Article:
Hobbie v. Unemployment Appeals Comm'n of Florida - Oral Argument - December 10, 1986

Hobbie v. Unemployment Appeals Comm'n of Florida

Media for Hobbie v. Unemployment Appeals Comm'n of Florida

Audio Transcription for Opinion Announcement - February 25, 1987 in Hobbie v. Unemployment Appeals Comm'n of Florida

Audio Transcription for Oral Argument - December 10, 1986 in Hobbie v. Unemployment Appeals Comm'n of Florida

William H. Rehnquist:

We will hear argument next in No. 85-993, Paula A. Hobbie versus Unemployment Appeals Commission of Florida and Lawton and Company.

Mr. Carson, you may proceed whenever you are ready.

Walter E. Carson:

Mr. Chief Justice, and may it please the Court, this is not a factually complex case.

However, it is a case that will have profound effects on the free exercise rights of all Americans.

The issues to be addressed by the appellate in this case are threefold.

First, this case is controlled by the Court's decisions in Sherbert, 374 US, and Thomas, 450 US, and is factually indistinguishable from those cases.

Secondly, the basis that unemployment compensation was denied to Paula Hobbie, that basis being misconduct, creates a vehicle, a mechanism, if you will, whereby the state of Florida can discriminate against individuals because of their religious beliefs.

And finally, both the free exercise clause and the establishment clause ask that the courts and the laws of this land accommodate a person's religious practices and beliefs.

Moving to the first phase of our argument, Your Honor, the case, as we indicated, is factually and legally indistinguishable from the Court's decisions in Sherbert and Thomas, and I would like to lay before the Court briefly the facts of those cases so that the Court can appreciate the similarities.

Paula Hobbie had worked for Lawton Jewelers for approximately two and one-half years.

At that time she was converted to the teachings of the Seventh Day Adventist Church.

As such she was convicted that the Sabbath, that period from sundown Friday to sundown Saturday, was a holy day and was a special day.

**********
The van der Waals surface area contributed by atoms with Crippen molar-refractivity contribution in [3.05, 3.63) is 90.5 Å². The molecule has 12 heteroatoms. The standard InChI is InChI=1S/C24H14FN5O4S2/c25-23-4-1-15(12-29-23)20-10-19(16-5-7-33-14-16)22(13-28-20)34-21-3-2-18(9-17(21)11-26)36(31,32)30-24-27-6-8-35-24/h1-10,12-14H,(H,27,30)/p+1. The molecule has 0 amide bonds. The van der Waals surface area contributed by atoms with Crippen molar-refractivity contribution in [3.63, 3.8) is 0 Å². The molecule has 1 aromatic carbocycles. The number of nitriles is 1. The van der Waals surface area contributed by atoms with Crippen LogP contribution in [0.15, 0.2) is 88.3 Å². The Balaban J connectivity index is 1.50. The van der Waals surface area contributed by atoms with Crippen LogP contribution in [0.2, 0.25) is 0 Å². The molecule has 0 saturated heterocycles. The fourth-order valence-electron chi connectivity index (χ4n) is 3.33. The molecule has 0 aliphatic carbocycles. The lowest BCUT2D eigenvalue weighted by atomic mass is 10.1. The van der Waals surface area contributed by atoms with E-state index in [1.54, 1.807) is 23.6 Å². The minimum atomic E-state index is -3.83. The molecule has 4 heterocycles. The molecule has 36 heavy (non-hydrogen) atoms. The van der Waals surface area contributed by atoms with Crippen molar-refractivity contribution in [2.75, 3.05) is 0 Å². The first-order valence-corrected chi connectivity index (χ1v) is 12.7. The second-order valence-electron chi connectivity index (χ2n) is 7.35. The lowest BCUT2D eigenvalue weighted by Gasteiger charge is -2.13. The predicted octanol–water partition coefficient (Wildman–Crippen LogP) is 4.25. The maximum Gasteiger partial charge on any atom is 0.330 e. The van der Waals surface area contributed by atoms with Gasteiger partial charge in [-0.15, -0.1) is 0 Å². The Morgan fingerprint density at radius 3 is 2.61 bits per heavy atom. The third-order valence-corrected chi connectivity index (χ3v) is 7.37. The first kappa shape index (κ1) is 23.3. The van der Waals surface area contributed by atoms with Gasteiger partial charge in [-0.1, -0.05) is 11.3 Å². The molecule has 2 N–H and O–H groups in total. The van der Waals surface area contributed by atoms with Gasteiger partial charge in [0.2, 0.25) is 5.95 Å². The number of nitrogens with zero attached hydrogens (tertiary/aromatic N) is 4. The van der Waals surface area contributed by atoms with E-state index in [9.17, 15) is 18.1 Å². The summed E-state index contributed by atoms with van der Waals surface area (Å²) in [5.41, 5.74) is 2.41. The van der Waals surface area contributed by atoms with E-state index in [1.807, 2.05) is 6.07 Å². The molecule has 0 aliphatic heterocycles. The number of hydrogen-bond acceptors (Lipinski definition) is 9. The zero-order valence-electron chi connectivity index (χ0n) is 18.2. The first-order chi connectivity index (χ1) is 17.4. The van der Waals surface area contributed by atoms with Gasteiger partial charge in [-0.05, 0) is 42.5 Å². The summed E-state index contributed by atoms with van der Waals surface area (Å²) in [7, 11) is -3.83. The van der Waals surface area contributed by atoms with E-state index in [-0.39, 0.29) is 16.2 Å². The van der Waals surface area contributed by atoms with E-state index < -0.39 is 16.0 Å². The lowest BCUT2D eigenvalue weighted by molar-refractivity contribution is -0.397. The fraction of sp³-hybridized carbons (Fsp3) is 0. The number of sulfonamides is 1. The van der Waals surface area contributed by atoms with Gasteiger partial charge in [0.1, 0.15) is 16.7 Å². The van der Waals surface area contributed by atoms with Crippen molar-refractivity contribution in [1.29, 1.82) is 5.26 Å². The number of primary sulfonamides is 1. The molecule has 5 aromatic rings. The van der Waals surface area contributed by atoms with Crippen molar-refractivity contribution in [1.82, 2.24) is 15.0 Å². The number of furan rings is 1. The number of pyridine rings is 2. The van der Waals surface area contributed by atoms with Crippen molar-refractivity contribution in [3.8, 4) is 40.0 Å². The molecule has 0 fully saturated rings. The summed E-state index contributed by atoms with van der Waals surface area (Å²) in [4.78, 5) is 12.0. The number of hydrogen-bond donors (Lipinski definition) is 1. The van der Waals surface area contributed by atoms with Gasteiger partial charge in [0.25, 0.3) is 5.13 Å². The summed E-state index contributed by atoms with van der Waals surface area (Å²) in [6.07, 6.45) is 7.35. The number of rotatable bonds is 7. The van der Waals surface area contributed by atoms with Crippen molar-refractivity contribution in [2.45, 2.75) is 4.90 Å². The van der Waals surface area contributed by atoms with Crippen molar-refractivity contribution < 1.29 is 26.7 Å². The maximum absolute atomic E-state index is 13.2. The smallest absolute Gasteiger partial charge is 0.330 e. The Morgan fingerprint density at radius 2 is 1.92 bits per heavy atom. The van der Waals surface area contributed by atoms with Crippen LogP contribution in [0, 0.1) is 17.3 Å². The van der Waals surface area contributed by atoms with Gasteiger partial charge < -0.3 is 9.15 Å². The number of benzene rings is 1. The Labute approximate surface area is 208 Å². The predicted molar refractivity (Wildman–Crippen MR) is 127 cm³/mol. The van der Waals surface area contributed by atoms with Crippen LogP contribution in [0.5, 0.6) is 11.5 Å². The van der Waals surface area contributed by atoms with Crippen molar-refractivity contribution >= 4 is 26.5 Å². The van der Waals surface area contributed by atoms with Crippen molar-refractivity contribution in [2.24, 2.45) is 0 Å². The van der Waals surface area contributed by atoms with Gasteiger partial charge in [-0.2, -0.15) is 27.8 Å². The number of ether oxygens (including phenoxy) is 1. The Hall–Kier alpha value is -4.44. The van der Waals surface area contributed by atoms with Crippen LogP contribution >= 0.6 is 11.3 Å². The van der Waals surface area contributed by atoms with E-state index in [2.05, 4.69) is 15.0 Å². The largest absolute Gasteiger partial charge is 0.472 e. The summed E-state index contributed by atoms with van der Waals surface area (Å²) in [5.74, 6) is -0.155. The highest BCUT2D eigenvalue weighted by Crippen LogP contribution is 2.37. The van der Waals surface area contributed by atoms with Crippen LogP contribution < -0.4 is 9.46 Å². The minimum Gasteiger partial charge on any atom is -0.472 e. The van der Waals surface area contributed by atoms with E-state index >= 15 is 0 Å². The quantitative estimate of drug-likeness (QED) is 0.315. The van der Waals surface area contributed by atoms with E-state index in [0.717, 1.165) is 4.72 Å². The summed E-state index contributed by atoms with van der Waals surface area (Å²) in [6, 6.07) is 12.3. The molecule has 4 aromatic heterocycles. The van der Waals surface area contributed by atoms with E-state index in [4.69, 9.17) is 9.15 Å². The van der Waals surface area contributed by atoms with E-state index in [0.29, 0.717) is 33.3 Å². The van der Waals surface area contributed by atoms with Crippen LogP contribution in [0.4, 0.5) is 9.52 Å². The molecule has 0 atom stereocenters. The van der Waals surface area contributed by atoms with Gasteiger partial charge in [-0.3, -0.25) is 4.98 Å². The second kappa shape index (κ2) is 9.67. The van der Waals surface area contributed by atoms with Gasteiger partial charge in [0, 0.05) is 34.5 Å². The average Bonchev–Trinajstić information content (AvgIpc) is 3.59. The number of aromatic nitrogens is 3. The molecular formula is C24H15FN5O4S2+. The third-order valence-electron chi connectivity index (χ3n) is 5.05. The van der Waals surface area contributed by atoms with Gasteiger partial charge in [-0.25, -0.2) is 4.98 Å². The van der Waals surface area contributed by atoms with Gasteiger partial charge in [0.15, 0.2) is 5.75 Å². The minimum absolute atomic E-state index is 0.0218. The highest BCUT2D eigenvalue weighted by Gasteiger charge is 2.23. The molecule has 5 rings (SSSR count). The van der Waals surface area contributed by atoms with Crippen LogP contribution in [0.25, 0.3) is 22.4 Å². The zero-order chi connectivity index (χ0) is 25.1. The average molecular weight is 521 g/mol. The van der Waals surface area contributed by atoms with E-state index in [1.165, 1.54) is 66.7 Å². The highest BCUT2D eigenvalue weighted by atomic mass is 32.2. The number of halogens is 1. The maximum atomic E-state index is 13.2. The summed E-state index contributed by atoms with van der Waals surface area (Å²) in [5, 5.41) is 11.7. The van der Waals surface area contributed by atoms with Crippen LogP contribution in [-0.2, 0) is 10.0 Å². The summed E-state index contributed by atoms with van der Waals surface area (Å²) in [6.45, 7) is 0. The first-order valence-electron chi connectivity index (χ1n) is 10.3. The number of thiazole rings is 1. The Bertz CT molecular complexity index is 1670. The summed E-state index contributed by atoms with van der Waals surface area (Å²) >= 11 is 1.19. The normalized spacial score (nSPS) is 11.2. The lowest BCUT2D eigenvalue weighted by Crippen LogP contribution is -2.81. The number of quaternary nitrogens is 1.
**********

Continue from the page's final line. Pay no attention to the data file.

She reached these convictions and they were sincerely held.

She brought this information to the attention of her employer and her immediate supervisor and she worked out an accommodation, an arrangement whereby she worked for him on Sundays and in turn he worked for her on Friday evenings and during the Sabbath hours on Saturday.

This arrangement worked out.

It was, at least according to the immediate supervisor, an acceptable arrangement.

When upper management learned of this accommodation they put a stop to it immediately, gave Paula Hobbie the choice of her job or her religious beliefs.

She refused to give up her religious beliefs.

She refused to resign.

And she in fact was fired by the employer.

She applied for unemployment compensation.

The employer objected, the state agreed, and she was denied unemployment compensation for misconduct associated with her work.

She took an appeal to the Fifth District Appellate Court in Florida.

The court there affirmed the Florida Unemployment Appeals Commission decision denying her unemployment compensation, and she has brought the case here today.

There are a number of factual and legal parallels between Hobbie and this Court's decisions in Sherbert and Thomas.

Hobbie, like Sherbert and Thomas, was denied unemployment compensation by the state.

Hobbie, like Sherbert and Thomas, was asked or forced to choose between her religion and/or her work.

Hobbie, like Sherbert and Thomas, was put into a situation where work once acceptable for religious reasons became objectionable, and because of those changed conditions she was no longer able to work during that period.

And in Hobbie just as in Sherbert and Thomas the state once again has brought pressure to bear on her to modify her religious beliefs.

The holding in Sherbert and Thomas reached an important, we believe, milestone in free exercise jurisprudence.